But after Reynolds’ recent hot streak at the plate, is there a chance that could change? Can Reynolds still play his way into the Orioles’ plans for next season?
The Orioles hold a team option on his contract, but it would cost them $11 million for next year and that seems very unlikely to get picked up. But if they non-tender him, is it possible they could re-sign Reynolds at a lower price?
Reynolds is trying to make a late-season push to salvage a decent season. There is still time for that to happen and if he stayed hot until the end of the year, during the club’s playoff push, he would probably make a nice impression on the front office.
Over the last eight games, Reynolds is 11-for-29 with four doubles, four homers and 10 RBIs. He has raised his slugging percentage from .358 to .413 in those eight games and his OPS from .681 to .749.
Those numbers still are well behind his totals from last year when he batted .221 with 37 homers, 86 RBIs, a slugging percentage of .483 and OPS of .806 in 534 at-bats.
In 91 games this year, over 300 at-bats, he is hitting .220 with 12 homers and 42 RBIs. He has an .803 OPS since the All-Star break.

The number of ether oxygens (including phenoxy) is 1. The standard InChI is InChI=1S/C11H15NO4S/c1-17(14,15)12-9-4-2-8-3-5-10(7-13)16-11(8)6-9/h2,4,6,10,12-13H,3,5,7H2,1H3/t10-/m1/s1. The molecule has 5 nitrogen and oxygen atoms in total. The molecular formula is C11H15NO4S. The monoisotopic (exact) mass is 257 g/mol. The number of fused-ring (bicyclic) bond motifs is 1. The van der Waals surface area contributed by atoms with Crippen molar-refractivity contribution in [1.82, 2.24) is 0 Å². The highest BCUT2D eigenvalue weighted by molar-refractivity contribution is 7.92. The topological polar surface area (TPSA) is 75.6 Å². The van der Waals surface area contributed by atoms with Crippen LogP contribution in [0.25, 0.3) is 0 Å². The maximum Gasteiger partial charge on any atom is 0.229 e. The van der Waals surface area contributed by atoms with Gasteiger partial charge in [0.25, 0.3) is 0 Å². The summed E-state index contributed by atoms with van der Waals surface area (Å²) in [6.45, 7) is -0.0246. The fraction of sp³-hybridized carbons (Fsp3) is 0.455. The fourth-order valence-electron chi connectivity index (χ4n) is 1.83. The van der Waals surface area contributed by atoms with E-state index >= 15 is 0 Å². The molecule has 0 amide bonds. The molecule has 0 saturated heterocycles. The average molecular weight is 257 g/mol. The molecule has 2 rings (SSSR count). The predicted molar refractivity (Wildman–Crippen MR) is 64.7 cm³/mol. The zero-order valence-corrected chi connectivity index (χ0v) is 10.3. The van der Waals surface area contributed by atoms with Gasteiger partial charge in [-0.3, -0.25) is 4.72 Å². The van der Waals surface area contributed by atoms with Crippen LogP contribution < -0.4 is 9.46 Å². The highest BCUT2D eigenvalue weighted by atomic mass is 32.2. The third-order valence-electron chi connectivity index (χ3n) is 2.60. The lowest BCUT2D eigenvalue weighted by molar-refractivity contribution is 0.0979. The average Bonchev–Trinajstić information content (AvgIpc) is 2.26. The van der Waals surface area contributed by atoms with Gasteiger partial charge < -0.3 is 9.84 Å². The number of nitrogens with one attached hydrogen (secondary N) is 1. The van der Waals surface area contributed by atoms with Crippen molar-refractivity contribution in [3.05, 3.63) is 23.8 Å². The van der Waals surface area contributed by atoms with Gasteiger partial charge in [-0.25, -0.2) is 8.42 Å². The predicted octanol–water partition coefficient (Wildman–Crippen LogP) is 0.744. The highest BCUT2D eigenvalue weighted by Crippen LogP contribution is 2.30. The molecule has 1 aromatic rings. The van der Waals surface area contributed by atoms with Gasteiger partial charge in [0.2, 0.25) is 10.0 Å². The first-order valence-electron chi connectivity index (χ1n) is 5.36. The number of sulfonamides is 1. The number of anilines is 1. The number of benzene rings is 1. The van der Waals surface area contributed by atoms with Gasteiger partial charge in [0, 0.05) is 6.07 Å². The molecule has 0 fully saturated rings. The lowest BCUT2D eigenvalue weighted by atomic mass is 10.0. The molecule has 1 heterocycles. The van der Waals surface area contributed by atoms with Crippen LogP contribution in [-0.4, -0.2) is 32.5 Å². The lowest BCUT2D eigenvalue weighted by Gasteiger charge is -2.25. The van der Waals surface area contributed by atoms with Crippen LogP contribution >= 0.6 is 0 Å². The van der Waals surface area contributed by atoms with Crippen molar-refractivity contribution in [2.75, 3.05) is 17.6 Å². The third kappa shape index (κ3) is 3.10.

The last three years, Reynolds finished fourth, sixth and fourth in the league in homers and he averaged 37.6 per year during those seasons. He will come up well short of that this year, but will the Orioles see this as just an off-year for him and want him back if the price is right?
Reynolds’ defense at first base has been decent and, at age 29, he is coming into the prime years of his career. If not Reynolds at first, then who? The Orioles could go with Chris Davis or Wilson Betemit or give Joe Mahoney a shot at that spot next season.
Reynolds has not had a good year. But there are enough games remaining for him to salvage a decent season and be an impact player for this team in some key games the rest of the way.
Will it be enough to get him a spot on the 2013 Orioles?